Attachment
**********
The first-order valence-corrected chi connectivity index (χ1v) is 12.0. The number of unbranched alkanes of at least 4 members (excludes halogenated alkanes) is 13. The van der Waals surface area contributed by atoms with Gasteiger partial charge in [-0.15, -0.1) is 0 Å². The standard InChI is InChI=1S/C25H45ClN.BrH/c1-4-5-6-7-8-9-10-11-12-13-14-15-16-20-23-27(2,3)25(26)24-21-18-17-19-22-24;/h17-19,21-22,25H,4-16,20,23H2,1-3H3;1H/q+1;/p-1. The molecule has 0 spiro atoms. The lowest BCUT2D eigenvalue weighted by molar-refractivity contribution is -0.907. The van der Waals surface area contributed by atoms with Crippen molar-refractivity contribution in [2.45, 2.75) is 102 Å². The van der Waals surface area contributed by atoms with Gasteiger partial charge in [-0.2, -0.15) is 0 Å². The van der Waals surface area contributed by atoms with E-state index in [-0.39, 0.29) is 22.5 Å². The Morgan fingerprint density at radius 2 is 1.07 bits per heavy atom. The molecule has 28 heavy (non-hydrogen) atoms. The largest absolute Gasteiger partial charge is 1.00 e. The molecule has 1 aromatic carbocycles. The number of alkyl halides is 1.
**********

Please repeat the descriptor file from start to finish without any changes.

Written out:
The first-order valence-corrected chi connectivity index (χ1v) is 12.0. The number of unbranched alkanes of at least 4 members (excludes halogenated alkanes) is 13. The van der Waals surface area contributed by atoms with Gasteiger partial charge in [-0.15, -0.1) is 0 Å². The standard InChI is InChI=1S/C25H45ClN.BrH/c1-4-5-6-7-8-9-10-11-12-13-14-15-16-20-23-27(2,3)25(26)24-21-18-17-19-22-24;/h17-19,21-22,25H,4-16,20,23H2,1-3H3;1H/q+1;/p-1. The molecule has 0 spiro atoms. The lowest BCUT2D eigenvalue weighted by molar-refractivity contribution is -0.907. The van der Waals surface area contributed by atoms with Crippen molar-refractivity contribution in [2.45, 2.75) is 102 Å². The van der Waals surface area contributed by atoms with Gasteiger partial charge in [-0.2, -0.15) is 0 Å². The van der Waals surface area contributed by atoms with E-state index in [-0.39, 0.29) is 22.5 Å². The Morgan fingerprint density at radius 2 is 1.07 bits per heavy atom. The molecule has 28 heavy (non-hydrogen) atoms. The largest absolute Gasteiger partial charge is 1.00 e. The molecule has 1 aromatic carbocycles. The number of alkyl halides is 1.